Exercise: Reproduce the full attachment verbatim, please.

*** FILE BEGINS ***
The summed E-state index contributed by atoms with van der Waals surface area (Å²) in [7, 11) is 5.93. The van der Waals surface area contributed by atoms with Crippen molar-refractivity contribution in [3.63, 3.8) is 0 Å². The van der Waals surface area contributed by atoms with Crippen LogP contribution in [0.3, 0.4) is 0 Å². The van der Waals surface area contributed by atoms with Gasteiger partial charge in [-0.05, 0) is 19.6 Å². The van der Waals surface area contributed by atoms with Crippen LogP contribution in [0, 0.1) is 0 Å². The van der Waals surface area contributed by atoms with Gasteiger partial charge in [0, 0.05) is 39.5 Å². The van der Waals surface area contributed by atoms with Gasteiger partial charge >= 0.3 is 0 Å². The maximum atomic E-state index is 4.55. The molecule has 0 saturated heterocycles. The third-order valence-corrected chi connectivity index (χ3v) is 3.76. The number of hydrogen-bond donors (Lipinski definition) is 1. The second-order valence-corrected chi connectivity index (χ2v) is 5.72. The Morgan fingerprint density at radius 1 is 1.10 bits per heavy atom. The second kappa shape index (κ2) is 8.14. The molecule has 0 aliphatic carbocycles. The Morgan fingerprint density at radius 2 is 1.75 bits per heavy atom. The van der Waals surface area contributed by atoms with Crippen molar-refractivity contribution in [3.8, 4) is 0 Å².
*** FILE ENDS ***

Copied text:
The summed E-state index contributed by atoms with van der Waals surface area (Å²) in [7, 11) is 5.93. The van der Waals surface area contributed by atoms with Crippen molar-refractivity contribution in [3.63, 3.8) is 0 Å². The van der Waals surface area contributed by atoms with Crippen LogP contribution in [0.3, 0.4) is 0 Å². The van der Waals surface area contributed by atoms with Gasteiger partial charge in [-0.05, 0) is 19.6 Å². The van der Waals surface area contributed by atoms with Crippen LogP contribution in [0, 0.1) is 0 Å². The van der Waals surface area contributed by atoms with Gasteiger partial charge in [0, 0.05) is 39.5 Å². The van der Waals surface area contributed by atoms with Gasteiger partial charge >= 0.3 is 0 Å². The maximum atomic E-state index is 4.55. The molecule has 0 saturated heterocycles. The third-order valence-corrected chi connectivity index (χ3v) is 3.76. The number of hydrogen-bond donors (Lipinski definition) is 1. The second-order valence-corrected chi connectivity index (χ2v) is 5.72. The Morgan fingerprint density at radius 1 is 1.10 bits per heavy atom. The second kappa shape index (κ2) is 8.14. The molecule has 0 aliphatic carbocycles. The Morgan fingerprint density at radius 2 is 1.75 bits per heavy atom. The van der Waals surface area contributed by atoms with Crippen molar-refractivity contribution in [3.8, 4) is 0 Å².